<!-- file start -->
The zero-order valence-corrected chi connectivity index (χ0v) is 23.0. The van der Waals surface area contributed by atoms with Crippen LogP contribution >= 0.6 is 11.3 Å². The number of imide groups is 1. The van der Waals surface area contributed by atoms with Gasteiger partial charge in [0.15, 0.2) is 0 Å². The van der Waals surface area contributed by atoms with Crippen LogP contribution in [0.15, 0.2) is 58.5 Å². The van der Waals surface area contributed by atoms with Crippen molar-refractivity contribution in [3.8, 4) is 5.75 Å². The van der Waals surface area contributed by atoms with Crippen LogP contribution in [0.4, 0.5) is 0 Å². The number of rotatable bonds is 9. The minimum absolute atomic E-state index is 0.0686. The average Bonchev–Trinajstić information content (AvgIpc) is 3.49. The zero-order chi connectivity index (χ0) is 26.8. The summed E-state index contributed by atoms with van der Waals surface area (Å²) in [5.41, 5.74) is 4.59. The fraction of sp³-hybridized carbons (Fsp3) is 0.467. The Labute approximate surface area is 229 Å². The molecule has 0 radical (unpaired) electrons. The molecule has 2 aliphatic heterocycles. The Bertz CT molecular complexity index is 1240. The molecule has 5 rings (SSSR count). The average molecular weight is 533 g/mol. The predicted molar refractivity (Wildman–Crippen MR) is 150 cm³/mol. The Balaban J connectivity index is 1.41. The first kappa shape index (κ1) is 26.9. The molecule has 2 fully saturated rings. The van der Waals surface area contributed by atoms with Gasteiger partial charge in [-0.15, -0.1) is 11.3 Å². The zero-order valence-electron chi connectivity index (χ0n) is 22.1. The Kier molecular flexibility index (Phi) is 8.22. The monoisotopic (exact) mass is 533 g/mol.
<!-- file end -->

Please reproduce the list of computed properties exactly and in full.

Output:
The zero-order valence-corrected chi connectivity index (χ0v) is 23.0. The van der Waals surface area contributed by atoms with Crippen LogP contribution >= 0.6 is 11.3 Å². The number of imide groups is 1. The van der Waals surface area contributed by atoms with Gasteiger partial charge in [0.15, 0.2) is 0 Å². The van der Waals surface area contributed by atoms with Crippen LogP contribution in [0.15, 0.2) is 58.5 Å². The van der Waals surface area contributed by atoms with Crippen molar-refractivity contribution in [3.8, 4) is 5.75 Å². The van der Waals surface area contributed by atoms with Crippen LogP contribution in [0.4, 0.5) is 0 Å². The number of rotatable bonds is 9. The minimum absolute atomic E-state index is 0.0686. The average Bonchev–Trinajstić information content (AvgIpc) is 3.49. The zero-order chi connectivity index (χ0) is 26.8. The summed E-state index contributed by atoms with van der Waals surface area (Å²) in [5.41, 5.74) is 4.59. The fraction of sp³-hybridized carbons (Fsp3) is 0.467. The Labute approximate surface area is 229 Å². The molecule has 0 radical (unpaired) electrons. The molecule has 2 aliphatic heterocycles. The Bertz CT molecular complexity index is 1240. The molecule has 5 rings (SSSR count). The average molecular weight is 533 g/mol. The predicted molar refractivity (Wildman–Crippen MR) is 150 cm³/mol. The Balaban J connectivity index is 1.41. The first kappa shape index (κ1) is 26.9. The molecule has 2 fully saturated rings. The van der Waals surface area contributed by atoms with Gasteiger partial charge in [-0.15, -0.1) is 11.3 Å². The zero-order valence-electron chi connectivity index (χ0n) is 22.1. The Kier molecular flexibility index (Phi) is 8.22. The monoisotopic (exact) mass is 533 g/mol.